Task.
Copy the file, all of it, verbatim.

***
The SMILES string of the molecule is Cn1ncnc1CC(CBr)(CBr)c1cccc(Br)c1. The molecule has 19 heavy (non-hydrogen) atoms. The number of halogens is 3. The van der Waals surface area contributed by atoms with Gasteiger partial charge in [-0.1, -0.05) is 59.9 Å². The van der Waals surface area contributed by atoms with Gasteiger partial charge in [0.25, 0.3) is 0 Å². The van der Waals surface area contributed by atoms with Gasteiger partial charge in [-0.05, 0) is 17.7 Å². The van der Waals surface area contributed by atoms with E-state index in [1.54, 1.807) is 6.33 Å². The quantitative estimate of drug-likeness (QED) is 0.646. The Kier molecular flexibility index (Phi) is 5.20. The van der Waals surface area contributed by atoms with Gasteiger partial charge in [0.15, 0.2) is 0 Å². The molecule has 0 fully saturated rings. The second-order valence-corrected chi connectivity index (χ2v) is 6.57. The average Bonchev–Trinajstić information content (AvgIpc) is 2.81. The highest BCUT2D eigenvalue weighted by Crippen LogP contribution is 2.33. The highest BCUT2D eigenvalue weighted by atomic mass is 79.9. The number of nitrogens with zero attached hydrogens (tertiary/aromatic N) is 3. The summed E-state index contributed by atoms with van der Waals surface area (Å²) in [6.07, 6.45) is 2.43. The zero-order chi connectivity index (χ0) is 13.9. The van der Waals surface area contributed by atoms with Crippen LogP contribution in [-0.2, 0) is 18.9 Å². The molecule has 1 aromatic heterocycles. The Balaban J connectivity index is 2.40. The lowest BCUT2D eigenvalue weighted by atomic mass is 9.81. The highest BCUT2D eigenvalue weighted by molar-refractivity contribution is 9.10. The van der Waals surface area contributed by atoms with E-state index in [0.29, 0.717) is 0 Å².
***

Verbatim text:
The SMILES string of the molecule is Cn1ncnc1CC(CBr)(CBr)c1cccc(Br)c1. The molecule has 19 heavy (non-hydrogen) atoms. The number of halogens is 3. The van der Waals surface area contributed by atoms with Gasteiger partial charge in [-0.1, -0.05) is 59.9 Å². The van der Waals surface area contributed by atoms with Gasteiger partial charge in [0.25, 0.3) is 0 Å². The van der Waals surface area contributed by atoms with Gasteiger partial charge in [-0.05, 0) is 17.7 Å². The van der Waals surface area contributed by atoms with E-state index in [1.54, 1.807) is 6.33 Å². The quantitative estimate of drug-likeness (QED) is 0.646. The Kier molecular flexibility index (Phi) is 5.20. The van der Waals surface area contributed by atoms with Gasteiger partial charge in [0.15, 0.2) is 0 Å². The molecule has 0 fully saturated rings. The second-order valence-corrected chi connectivity index (χ2v) is 6.57. The average Bonchev–Trinajstić information content (AvgIpc) is 2.81. The highest BCUT2D eigenvalue weighted by Crippen LogP contribution is 2.33. The highest BCUT2D eigenvalue weighted by atomic mass is 79.9. The number of nitrogens with zero attached hydrogens (tertiary/aromatic N) is 3. The summed E-state index contributed by atoms with van der Waals surface area (Å²) in [6.07, 6.45) is 2.43. The zero-order chi connectivity index (χ0) is 13.9. The van der Waals surface area contributed by atoms with Crippen LogP contribution in [-0.2, 0) is 18.9 Å². The molecule has 1 aromatic heterocycles. The Balaban J connectivity index is 2.40. The lowest BCUT2D eigenvalue weighted by atomic mass is 9.81. The highest BCUT2D eigenvalue weighted by molar-refractivity contribution is 9.10. The van der Waals surface area contributed by atoms with E-state index in [0.29, 0.717) is 0 Å².